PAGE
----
“The prince is officially investigating Areth, my former master, for abuse and battery. It says here, ‘For the willful neglect and intent to cause harm to men and women lawfully protected by the throne.’” Surprise widened Tell’s eyes. “The writer even suggests that Areth might go to prison. I just— I didn’t realize the prince would do this.”
This, Gray realized, was partly what Shel meant when he said it was difficult to turn a slave into a prince. “Why are you surprised?” he asked the boy. “You are a member of the king’s family, an heir within the House of Rayme. That is what Areth and his sons lifted their hands to abuse. It doesn’t matter that they didn’t know who you were. Neither does it matter that you didn’t know at the time. No one can lay a hand against a member of the House of Rayme and expect to remain unscathed.”
Gray gestured toward the paper in Tell’s hand. “But even if you had no family, no support whatsoever, the prince would have responded in similar fashion, for this is the very thing he is trying to abolish in the province. He has no patience for slave abusers. Any person who owns slaves in Ra-Faal is already out of favor with him. So whenever he finds a landowner who is abusing the men and women in his charge, Lukas responds with force.”
“But Areth pays some of the highest taxes in the province,” Tell insisted. “I heard him talking about it once. I had no idea the prince would be so aggressive with a man who provides key financial support for him.”
Gray shrugged. “Lukas does not consider key financial support when making his decisions.”
Tell blinked. “He is the sole ruler of the province. He must care about financial support.”
“I mean, it is not what compels him. He doesn’t put himself in positions where he must choose between following wisdom and making a profit. He will choose wisdom every time, even at the expense of profit. And that is just one reason his province is the wealthiest in Dasken.”
The sitting room grew quiet. Tell frowned at Gray for a moment and then lifted the paper and started reading again.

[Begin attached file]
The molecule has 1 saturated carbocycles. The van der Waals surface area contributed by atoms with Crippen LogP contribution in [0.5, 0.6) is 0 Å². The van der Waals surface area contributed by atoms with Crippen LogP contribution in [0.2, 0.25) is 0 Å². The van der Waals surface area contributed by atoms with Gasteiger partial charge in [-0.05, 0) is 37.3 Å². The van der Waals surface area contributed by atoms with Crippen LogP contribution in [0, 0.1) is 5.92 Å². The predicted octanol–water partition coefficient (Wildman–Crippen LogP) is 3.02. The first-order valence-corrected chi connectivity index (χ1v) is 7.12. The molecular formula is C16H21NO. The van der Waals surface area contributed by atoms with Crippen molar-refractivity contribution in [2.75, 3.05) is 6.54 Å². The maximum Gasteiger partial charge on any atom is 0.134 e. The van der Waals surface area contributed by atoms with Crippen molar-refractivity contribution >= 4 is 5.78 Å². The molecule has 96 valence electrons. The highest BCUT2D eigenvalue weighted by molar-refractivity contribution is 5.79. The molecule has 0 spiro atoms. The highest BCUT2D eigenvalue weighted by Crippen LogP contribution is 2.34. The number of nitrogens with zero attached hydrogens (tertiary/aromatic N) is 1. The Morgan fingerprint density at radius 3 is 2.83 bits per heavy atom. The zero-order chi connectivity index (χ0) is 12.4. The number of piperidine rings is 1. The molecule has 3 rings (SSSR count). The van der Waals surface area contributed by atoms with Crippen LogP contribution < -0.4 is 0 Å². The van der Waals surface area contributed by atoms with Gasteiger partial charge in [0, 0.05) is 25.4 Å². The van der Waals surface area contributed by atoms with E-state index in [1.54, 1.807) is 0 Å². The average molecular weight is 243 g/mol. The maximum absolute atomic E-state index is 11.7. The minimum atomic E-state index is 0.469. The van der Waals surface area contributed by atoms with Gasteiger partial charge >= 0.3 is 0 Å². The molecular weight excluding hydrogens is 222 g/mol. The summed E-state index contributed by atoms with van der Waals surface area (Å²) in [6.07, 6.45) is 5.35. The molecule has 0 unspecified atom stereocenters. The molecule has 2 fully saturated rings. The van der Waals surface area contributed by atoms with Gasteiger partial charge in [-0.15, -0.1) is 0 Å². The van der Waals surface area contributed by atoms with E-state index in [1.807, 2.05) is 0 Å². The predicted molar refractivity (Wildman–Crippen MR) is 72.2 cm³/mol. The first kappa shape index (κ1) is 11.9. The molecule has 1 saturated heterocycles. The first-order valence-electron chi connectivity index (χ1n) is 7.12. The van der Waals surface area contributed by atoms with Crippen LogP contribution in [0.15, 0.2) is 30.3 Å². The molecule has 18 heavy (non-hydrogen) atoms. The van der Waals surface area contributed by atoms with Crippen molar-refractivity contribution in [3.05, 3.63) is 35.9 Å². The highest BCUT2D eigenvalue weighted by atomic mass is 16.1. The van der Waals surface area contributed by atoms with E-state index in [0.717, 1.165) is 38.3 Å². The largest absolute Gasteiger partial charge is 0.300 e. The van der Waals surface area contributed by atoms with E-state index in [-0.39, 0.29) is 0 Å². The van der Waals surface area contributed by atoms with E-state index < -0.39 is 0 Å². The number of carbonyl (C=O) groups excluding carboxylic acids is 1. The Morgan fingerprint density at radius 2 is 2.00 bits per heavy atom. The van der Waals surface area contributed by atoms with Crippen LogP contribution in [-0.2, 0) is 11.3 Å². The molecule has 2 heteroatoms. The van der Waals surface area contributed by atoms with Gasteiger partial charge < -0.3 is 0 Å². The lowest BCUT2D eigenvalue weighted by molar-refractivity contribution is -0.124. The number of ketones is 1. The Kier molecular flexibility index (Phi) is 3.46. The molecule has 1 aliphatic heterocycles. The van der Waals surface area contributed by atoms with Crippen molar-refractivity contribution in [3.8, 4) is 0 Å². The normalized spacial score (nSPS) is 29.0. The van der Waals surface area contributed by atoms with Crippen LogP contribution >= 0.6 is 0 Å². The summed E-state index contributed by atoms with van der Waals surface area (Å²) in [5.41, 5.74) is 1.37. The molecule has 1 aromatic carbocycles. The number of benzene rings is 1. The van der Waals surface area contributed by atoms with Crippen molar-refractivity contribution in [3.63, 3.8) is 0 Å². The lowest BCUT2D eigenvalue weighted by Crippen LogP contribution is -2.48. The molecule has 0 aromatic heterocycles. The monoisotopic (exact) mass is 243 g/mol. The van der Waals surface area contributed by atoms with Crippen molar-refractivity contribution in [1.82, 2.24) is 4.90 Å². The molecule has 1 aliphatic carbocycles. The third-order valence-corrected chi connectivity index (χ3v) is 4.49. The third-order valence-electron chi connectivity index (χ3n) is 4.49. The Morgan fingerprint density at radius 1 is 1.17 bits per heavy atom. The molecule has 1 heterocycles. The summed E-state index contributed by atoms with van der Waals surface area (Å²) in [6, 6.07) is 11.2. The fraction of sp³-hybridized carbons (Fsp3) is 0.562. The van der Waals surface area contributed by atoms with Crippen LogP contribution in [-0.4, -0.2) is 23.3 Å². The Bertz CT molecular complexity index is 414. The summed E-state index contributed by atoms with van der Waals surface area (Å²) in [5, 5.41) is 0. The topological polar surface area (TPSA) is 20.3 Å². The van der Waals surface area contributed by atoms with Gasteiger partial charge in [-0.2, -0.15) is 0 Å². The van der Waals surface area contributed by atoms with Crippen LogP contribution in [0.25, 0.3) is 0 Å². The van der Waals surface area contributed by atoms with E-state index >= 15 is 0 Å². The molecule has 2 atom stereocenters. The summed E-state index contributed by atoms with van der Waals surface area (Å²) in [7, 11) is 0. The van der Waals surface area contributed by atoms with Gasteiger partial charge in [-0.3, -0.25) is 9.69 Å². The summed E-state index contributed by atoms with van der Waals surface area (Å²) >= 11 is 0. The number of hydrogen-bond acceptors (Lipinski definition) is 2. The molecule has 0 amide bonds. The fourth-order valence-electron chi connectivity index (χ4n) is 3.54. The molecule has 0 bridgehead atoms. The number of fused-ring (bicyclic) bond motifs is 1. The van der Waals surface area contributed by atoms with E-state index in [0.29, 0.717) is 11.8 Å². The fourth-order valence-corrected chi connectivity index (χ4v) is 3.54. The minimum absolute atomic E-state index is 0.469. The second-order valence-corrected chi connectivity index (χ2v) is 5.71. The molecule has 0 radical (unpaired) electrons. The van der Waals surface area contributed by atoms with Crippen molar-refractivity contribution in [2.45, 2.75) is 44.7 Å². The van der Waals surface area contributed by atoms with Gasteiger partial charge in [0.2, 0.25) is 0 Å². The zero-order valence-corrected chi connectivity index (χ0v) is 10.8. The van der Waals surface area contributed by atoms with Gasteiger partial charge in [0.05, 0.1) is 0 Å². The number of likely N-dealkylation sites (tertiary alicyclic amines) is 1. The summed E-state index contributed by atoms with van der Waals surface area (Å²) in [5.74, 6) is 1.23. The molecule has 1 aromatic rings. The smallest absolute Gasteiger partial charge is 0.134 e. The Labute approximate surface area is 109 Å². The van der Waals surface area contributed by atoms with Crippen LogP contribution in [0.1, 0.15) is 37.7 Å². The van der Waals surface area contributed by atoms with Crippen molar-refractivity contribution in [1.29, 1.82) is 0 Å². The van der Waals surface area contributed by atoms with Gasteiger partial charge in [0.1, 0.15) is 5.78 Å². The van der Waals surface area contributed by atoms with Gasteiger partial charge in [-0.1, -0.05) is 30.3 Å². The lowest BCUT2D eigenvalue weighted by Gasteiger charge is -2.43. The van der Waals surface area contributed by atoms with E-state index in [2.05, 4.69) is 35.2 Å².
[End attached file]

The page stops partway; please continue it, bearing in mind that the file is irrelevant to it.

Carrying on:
As Gray prepared to speak, the door opened and a servant appeared, carrying a large and ornately decorated tea tray. The man slid it onto the table between the couches and then bowed and departed.
Neither man moved.
“Tell,” Gray said, “I need to go away for a few days. Will you be comfortable staying by yourself with Shel and Nari? I don’t believe I will be gone for more than three or four days. At the most.”
Tell looked up. “The moment you walked in, I felt that you were both overly pleased and apprehensive at the same time. It isn’t fear, of course, but more like a low-level concern, while your pleasure is great indeed. This is a peculiar mix of emotions. I don’t often feel that you are nervous about anything.”
Tell adjusted position on the couch. The motion somehow appeared somewhat anxious, as if Gray had inadvertently shared his nerves with him.
“Where are you going?” Tell asked. “Is it a place you can tell me?”
Gray sighed. “I am going to the islands.”
Tell stared at him. Then the boy started laughing. He laughed until he had to wipe his eyes. “You think her father is going to say no to you.”
“Come now, Tell…”
Tell laughed harder. “You think he might refuse you! You—the man who could give him anything he wanted. An e’nethaine. Someone he doesn’t expect at all and would no doubt give his right arm to impress, and yet here you are trembling.”
“I am not trembling.”
“But yes,” Gray replied. “Giving him anything he wants is my current plan.”
– H –
Comment below or click here to find us on Facebook. The next chapter will (probably) be posted next Friday, a week from today. Sign up for our mailing list below so you won't miss an installment.
Copyright notice: © 2019 by Lauren Stinton. All rights reserved. This is a work of fiction. Names, characters, places, events, and incidents are either the products of the author’s imagination or used in a fictitious manner. Any resemblance to actual persons, living or dead, or actual events is purely coincidental.